We are aware that many parents are discussing the forthcoming protest on Tuesday 3 May against the Key Stage 1 and 2 SAT tests and seeking more information or guidance over what they should do.
Who is coordinating the protest?
The protest on 3 May has been coordinated by parents groups, most notably the campaign group Let Kids Be Kids.
What is the protest about?
The action on 3 May is in response to the government’ growing obsession with early and harder testing. OCOS supporters have written on this blog about their anger at the Year 2 SATs, and the new, harder Year 6 SAT tests. Many of these tests will take place during the week beginning 3 May.
What is actually happening on 3 May?
Let Kids Be Kids are encouraging parents to withdraw their children from school on Tuesday 3 May for a day of ‘fun learning’ as a national protest against the SATs. They are quite clear that this is not a boycott as the tests do not all take place on the same day. It is instead a practical protest action that can be taken by parents to register their dissent from the test-driven education being forced on schools and teachers by the government.
Is it just parents of Y2 or Y6 kids who are participating?
The day of action is not confined to just those with children sitting year 2 or Year 6 SATs, it is a day on which parents can use withdrawal from school to show solidarity and register their anger, not at schools or teachers but at the government.
Won’t this hurt the schools?
These protests are intended to support schools and teachers and are supported by teaching unions. The aim is to put pressure on government to stop piling more demands on our children, teachers and schools.
What is the OCOS position on the protest?
OCOS supports this day of action.
We are also aware that this is a campaign at an early stage. As a consequence, many parents are only just becoming aware of it now and many more may not know about the day of action. Working parents may not be able to take the time off work. Some may not yet feel confident to take this action and may have unanswered questions about how their school will respond and whether they will be fined for an unauthorised absence.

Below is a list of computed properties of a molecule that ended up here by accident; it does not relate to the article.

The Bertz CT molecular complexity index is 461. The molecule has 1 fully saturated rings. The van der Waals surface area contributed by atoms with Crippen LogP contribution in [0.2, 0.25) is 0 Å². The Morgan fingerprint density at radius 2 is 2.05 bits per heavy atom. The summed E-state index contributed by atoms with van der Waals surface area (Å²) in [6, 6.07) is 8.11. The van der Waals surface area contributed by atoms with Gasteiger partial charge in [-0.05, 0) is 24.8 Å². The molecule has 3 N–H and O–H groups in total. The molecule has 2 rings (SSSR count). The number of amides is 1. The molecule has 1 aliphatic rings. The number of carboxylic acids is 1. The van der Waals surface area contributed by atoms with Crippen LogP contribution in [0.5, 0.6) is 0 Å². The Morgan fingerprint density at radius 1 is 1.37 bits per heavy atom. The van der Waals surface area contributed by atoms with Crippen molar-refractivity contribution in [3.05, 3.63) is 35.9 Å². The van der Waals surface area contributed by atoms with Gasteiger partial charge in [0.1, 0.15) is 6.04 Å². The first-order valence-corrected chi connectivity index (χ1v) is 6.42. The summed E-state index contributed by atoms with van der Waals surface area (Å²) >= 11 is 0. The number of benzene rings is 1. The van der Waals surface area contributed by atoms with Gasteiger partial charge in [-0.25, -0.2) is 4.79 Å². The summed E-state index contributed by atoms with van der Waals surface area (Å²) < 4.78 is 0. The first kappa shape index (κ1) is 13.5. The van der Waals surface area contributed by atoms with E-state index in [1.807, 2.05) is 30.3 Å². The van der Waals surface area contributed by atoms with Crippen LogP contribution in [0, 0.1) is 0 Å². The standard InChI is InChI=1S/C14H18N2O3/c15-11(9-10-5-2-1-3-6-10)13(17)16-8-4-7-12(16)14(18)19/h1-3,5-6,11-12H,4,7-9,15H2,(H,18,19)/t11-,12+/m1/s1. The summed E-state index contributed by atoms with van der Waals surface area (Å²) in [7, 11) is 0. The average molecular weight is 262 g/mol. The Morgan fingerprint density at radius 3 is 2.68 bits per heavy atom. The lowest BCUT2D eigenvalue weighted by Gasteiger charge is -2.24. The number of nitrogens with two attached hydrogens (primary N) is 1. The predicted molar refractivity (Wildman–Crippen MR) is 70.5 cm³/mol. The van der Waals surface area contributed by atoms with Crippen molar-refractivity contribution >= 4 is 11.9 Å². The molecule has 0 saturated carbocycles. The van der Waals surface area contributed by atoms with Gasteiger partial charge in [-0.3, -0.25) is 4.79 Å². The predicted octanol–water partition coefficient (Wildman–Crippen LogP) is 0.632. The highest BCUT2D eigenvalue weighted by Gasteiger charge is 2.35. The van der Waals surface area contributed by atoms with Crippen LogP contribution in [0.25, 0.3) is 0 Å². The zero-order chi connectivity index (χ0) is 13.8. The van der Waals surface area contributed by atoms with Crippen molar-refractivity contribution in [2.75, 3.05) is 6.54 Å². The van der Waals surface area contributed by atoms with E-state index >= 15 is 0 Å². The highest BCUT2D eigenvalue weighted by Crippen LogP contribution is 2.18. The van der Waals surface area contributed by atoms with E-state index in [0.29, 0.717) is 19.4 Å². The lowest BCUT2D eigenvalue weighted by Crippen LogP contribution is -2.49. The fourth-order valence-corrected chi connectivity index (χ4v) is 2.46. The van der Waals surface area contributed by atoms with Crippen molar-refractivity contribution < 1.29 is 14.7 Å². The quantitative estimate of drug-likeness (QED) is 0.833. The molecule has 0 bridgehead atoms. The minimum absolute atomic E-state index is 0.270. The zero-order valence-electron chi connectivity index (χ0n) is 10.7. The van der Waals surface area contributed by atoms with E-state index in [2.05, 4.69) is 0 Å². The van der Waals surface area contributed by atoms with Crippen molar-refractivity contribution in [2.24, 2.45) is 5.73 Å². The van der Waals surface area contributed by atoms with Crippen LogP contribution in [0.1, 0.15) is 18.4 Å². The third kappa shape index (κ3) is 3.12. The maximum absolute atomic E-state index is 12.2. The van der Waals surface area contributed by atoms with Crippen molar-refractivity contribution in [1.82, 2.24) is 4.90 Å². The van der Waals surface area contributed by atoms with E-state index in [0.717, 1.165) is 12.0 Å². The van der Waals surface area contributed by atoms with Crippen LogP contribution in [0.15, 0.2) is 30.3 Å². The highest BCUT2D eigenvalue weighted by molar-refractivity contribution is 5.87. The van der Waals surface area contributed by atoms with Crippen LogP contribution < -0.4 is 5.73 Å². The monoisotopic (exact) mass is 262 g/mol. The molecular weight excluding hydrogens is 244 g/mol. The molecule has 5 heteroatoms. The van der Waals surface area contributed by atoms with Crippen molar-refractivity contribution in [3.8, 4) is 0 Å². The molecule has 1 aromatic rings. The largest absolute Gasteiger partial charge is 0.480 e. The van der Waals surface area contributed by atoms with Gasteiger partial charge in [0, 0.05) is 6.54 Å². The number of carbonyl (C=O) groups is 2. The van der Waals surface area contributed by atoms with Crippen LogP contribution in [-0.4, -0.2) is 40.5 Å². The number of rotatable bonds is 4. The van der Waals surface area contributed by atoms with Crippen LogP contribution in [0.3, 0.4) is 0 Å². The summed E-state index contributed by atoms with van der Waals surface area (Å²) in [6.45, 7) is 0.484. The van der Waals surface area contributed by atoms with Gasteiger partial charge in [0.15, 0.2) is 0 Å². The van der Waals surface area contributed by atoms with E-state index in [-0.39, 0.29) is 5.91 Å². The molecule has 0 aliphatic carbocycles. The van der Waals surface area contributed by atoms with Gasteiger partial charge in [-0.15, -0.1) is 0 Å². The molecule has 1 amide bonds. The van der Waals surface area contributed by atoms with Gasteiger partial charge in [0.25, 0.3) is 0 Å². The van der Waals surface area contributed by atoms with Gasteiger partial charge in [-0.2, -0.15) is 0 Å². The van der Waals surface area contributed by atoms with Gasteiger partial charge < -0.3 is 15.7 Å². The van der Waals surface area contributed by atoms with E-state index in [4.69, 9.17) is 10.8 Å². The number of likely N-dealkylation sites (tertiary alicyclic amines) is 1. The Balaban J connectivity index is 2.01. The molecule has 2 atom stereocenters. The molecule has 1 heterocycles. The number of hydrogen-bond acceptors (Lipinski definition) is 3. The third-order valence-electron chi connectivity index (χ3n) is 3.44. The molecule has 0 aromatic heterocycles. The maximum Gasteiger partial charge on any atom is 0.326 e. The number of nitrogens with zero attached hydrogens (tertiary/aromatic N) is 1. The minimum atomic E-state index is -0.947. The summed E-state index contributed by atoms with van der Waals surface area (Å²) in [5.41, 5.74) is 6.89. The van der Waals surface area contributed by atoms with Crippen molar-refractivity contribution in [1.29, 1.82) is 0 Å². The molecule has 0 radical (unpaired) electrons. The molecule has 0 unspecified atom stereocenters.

In this case, we would ask that those of you who support the aims of the campaign send in a letter of support for the day of action. We have set out suggested text below:
I am/We are writing to express support for the national day of protest against the Key Stage 1 and 2 SAT tests. This day of action is not aimed at schools or teachers. We know how hard you work for our children every day. Instead this action is intended to send a message to the government that parents do not support their policy of early and harder testing for children in primary schools.
I am/we are unable to withdraw my child for this day of action so they will be attending today / My child will be attending school today.
However, I/we support the aims of the day of action and reserve the right to withdraw my/our child from school in support of future days of action.
I would request that a copy of this letter is forwarded to the Board of Governors of the school and reported it its next meeting.
I want to support the action by taking my child out of school for the day. How should I notify the school?
Any parents who wish to withdraw their children on that day can find a series of template letters they can use here.